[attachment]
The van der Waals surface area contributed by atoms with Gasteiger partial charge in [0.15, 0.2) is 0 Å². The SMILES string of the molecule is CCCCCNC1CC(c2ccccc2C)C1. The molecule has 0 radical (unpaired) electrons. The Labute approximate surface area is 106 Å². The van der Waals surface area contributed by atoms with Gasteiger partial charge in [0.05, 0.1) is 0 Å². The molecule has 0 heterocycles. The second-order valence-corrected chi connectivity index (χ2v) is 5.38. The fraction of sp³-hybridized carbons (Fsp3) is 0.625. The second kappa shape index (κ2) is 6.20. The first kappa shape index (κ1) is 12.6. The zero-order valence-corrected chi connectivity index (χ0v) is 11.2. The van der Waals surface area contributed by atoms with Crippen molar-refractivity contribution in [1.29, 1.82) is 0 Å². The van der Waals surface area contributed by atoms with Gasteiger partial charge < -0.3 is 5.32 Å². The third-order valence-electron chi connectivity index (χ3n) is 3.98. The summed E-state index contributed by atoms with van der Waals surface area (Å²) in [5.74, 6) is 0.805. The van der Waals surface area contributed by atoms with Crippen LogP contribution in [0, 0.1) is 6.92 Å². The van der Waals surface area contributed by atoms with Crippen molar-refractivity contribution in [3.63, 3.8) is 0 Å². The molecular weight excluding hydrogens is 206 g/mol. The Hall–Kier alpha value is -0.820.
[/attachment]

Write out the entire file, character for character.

The van der Waals surface area contributed by atoms with Gasteiger partial charge in [0.15, 0.2) is 0 Å². The SMILES string of the molecule is CCCCCNC1CC(c2ccccc2C)C1. The molecule has 0 radical (unpaired) electrons. The Labute approximate surface area is 106 Å². The van der Waals surface area contributed by atoms with Gasteiger partial charge in [0.05, 0.1) is 0 Å². The molecule has 0 heterocycles. The second-order valence-corrected chi connectivity index (χ2v) is 5.38. The fraction of sp³-hybridized carbons (Fsp3) is 0.625. The second kappa shape index (κ2) is 6.20. The first kappa shape index (κ1) is 12.6. The zero-order valence-corrected chi connectivity index (χ0v) is 11.2. The van der Waals surface area contributed by atoms with Crippen molar-refractivity contribution in [1.29, 1.82) is 0 Å². The van der Waals surface area contributed by atoms with Gasteiger partial charge < -0.3 is 5.32 Å². The third-order valence-electron chi connectivity index (χ3n) is 3.98. The summed E-state index contributed by atoms with van der Waals surface area (Å²) in [5.74, 6) is 0.805. The van der Waals surface area contributed by atoms with Crippen LogP contribution in [0, 0.1) is 6.92 Å². The van der Waals surface area contributed by atoms with Crippen molar-refractivity contribution in [3.63, 3.8) is 0 Å². The molecular weight excluding hydrogens is 206 g/mol. The Hall–Kier alpha value is -0.820.